13. The Enlarged Board of Appeal cannot go along with the argument that a decision to revoke the patent is pointless if issued as a result of failure to comply with formal requirements. Appealable decisions are not reserved for questions of substantive patent law and are by no means pointless even in connection with non-observance of time limits for complying with formal requirements. Even in such cases the patent proprietor must be allowed the right of appeal, since the matter of observance of time limits for procedural acts can give rise to questions of fact as well as of law. For example, the time at which a fee was paid may be disputed on a merely factual level, but the effective date for payment may also be debated as a point of law. How the Rules relating to Fees are to be interpreted in this respect has already been the subject of numerous decisions by Boards of Appeal, which in some cases have found in favour of the appellant. In other respects, the EPC calls for decisions on formal requirements at all stages of proceedings. Even where the requirements for a European patent application under Article 91(1)(a) to (d) EPC are merely matters of form, Article 91(3) EPC explicitly provides for refusal of the application by the Receiving Section as a legal consequence. This provision also has a parallel in the revocation procedure of Article 102(4) and (5) EPC in that the direct result of non-observance of the time limit is an adverse decision. The party to the proceedings can gain nothing by allowing the time limit to pass but pre-empting the decision to refuse the application by correcting the deficiency. After all, the legal basis for the decision is the fact that a formal requirement has not been met within the prescribed time limit. The decision to revoke the patent owing to failure to comply with formal requirements within the time limit is therefore a consistent part of the procedural structure of the EPC.
14. Decision T 26/88 also sees a risk of legal uncertainty in the case of decisions to revoke under Article 102(4) and (5) if the patent proprietor avails himself of restitutio in integrum as a legal remedy (points 3.3 and 3.7 of the Reasons). The following should be noted: a decision on an application for re-establishment of rights in the event of failure to observe the time limits under Article 102(4) and (5) EPC is no more complicated than where other time limits are not observed. This legal remedy is available to the patent proprietor in opposition proceedings "if the non-observance in question has the direct consequence, by virtue of this Convention, of causing the revocation of the European patent" (Article 122(1) EPC). The patent proprietor may therefore file an application for re-establishment of rights following the removal of the cause of non-compliance with the time limit even if the decision to revoke has not yet been delivered. Depending on the circumstances of the case, he may even be obliged to do so in order to comply with the time limit under Article 122(2) EPC. The competent departments can then deliver the requisite decisions in such a way as to avoid fragmenting the proceedings. Depending on the particular circumstances, the decision to revoke may need to be combined with the decision on the application for re-establishment of rights. If the patent proprietor disputes that the time limit has not been observed, contests the revocation of his patent on those grounds and applies for re-establishment of rights only as an alternative, it may be appropriate for a decision to be delivered on these issues at the same time. Where the decision is contested the Board of Appeal may then decide on both issues in one procedure.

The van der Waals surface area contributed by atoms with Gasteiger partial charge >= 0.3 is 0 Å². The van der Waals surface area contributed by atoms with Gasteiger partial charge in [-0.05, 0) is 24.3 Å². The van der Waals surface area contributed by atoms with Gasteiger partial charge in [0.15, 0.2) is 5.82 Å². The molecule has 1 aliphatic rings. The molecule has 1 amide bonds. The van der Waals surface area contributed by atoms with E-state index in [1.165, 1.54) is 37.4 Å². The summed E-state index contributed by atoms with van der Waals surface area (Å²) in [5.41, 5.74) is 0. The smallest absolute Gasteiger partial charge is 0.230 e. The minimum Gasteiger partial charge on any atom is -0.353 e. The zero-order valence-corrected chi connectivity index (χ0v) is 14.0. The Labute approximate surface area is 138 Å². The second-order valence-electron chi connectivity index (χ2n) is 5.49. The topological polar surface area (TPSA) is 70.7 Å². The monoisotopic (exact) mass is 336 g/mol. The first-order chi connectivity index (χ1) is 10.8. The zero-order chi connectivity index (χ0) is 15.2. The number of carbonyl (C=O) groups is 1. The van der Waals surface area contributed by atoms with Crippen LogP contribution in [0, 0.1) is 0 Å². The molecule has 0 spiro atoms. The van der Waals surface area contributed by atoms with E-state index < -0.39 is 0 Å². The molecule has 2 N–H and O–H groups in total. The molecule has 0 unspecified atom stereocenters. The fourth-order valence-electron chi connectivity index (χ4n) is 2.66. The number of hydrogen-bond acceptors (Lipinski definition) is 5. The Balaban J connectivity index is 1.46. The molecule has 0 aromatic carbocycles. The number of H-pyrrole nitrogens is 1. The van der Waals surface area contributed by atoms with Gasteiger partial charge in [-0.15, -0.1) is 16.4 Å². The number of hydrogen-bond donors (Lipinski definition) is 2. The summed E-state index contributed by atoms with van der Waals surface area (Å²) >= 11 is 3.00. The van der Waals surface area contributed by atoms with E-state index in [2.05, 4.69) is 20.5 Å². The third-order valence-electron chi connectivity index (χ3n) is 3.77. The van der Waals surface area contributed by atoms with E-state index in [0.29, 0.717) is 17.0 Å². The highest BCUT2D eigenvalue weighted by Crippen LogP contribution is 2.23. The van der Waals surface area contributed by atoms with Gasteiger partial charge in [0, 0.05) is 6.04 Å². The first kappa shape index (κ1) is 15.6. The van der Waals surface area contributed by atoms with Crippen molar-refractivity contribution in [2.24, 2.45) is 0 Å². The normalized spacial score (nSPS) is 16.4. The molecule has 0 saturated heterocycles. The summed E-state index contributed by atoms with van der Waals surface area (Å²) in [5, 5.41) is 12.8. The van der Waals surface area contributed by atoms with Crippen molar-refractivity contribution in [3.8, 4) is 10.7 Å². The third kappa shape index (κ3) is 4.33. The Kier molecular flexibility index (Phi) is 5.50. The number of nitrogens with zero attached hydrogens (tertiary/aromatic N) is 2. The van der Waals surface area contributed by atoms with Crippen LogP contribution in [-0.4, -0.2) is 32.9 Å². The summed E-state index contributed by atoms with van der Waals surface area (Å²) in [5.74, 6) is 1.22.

15. The following observations may be made on the comments by Board 3.3.1 concerning the legal position of third parties when revocation occurs automatically (point 3.8 of the Reasons in decision T 26/88): If the patent proprietor has failed to observe the time limits under Article 102(4) and (5) and Rule 58(5) EPC despite taking all due care, he can apply to be re-established in his rights. Article 122(6) EPC provides for a right of continued use to protect third parties acting in good faith. No argument in favour of an automatic loss of rights can be deduced from the provisions regarding continued use. Article 122(1) EPC refers to the occurrence of the loss of rights and, in so doing, indicates various ways of terminating the proceedings:
- refusal of the European patent application or of a request - deemed withdrawal of the application - revocation of the European patent - loss of any other right or means of redress.